When my husband and I began planning a trekking trip to Jordan with Intrepid Travel last year, I gleefully jumped down Instagram rabbit holes in search of my favorite activities/rewards for off-trail days: #art and #architecture.
Images from Jordan’s capital city Amman were flat-out astounding. Excitedly, I reached out to fellow travelers for Amman-centric recommendations and, once again, astonishment set in: it seems, most view the metropolis as ‘gateway to elsewhere’ – Petra, Wadi Rum, Dana Preserve – yet, underestimate the value of the city itself.
“Get in, get out,” is what one globe-trekker advised. Others proclaimed, “Traffic in Amman is horrendous.” “The city is a sprawling and chaotic.” “Amman is burly.”
I don’t know about you, but for me, all these sureties serve as inspiration to dig in and decide for myself about this city which four million Jordanians call home. What I soon discovered is…traffic and street life in Amman is chaotic, the city is sprawling and can be burly, but this is merely outer skin. Layers upon layers, those of ancient empires and civilizations, nomadic desert tribes, and multi-ethnic refugee populations have built on each other, fusing and creating this complex metropolis.
To experience Amman in full, Intrepid Travel leads travelers to a base in downtown, the city’s oldest area. Here, you will feel the city’s beating heart, get lost in the streets, sample local eats while chatting up food cart vendors, bargain for dried fruits in the souks, spend an afternoon café hopping, and breath in the ancient glories and modern rhythms. Don’t worry about wondering too far afield, yellow taxis are metered, cheap and omnipresent; and, white shared taxis, known as serveeces, can be the ticket for hopping between prime areas.
If you revel in the unexpected, you’ll soon discover that Amman is indeed a gateway – but, not merely to places like Petra and Wadi Rum. Immersion into Amman provides a peek into the very core of Jordan’s past, present and future.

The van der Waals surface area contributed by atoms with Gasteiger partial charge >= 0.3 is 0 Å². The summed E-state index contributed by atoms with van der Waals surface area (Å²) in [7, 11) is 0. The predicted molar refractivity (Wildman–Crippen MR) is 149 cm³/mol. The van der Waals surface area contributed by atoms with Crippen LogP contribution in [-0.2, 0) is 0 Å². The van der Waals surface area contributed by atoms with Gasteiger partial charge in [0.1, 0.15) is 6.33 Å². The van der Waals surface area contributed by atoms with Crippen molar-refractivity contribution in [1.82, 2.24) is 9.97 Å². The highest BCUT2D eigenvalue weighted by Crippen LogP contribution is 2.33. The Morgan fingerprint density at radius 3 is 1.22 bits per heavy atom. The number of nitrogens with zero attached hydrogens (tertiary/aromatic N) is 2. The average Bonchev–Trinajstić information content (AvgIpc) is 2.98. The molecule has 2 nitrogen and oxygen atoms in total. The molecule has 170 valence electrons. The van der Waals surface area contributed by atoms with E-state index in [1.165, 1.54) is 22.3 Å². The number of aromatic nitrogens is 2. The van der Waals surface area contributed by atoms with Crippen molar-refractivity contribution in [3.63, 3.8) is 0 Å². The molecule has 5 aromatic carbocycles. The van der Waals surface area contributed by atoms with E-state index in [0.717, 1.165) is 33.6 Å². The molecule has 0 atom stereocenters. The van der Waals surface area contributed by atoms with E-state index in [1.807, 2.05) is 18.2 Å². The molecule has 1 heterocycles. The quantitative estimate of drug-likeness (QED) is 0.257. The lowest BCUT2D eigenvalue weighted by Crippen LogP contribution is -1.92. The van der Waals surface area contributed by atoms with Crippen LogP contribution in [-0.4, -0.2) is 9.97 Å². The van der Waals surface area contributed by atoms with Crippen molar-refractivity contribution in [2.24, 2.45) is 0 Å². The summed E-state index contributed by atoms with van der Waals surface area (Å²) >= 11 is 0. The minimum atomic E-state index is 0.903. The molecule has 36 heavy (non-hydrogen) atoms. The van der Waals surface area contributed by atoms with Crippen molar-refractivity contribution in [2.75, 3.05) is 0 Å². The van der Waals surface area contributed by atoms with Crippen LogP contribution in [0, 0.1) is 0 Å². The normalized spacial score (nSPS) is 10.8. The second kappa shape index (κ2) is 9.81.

Here’s how Amman will surprise you – at times, even, mesmerize you. (And, isn’t that what keeps us traveling?)
Café culture is abuzz
As discombobulation will likely be your mind and body’s status on day one, let the city’s favorite pastime – lingering over a cup of thick and foamy cardamom-tinged Arabic coffee (the taste grows on you) – jolt your jet-lag. To say there’s a café on every corner would be an understatement. Everyone has their favorite and choices run the gamut from smoky, male-dominated traditional haunts to ultra-modern art gallery hybrids. For eye-popping views, head to aptly-named Old View Café near trendy Rainbow Street.
Great civilizations are always in sight
A pillar of the Greek Decapolis, this area was named Philadelphia and famed as a trading nexus. The strategic location ensured mighty empires to come, from Byzantines to Umayyads, would leave their mark. The fascinating Citadel Hill, known locally as Jabal Al Qal’a, perches high above the city and boasts well-preserved Roman and Islamic ruins.
Walking the site feels like being on a movie set, as columns from a 2nd century temple dedicated to Hercules rest in harmony near a stunning Arabic palace (constructed over 600 years later). If that wasn’t enough, these treasures overlook a 6,000 seat Roman Theatre, with the entire expanse of Amman just beyond. The scope and views are breathtaking.
Employ a licensed guide at the front gate (sporting Minister of Tourism badges) for a walking education in the site’s history and meaning. Morning and sunset are ideal times to visit. Amman heats up quickly, so avoid sweltering midday sun.
Escape afternoon heat with a visit to the impressive Jordan Museum. Ancient wonders are housed within a strikingly-modern building, designed by Jordanian architect Jafar Touqan. You’ll never think of the term “built to last” the same again after seeing the world’s oldest human statues – these beauties are 9,500 years old! – discovered near present day Amman.
Regional flavors mix and mingle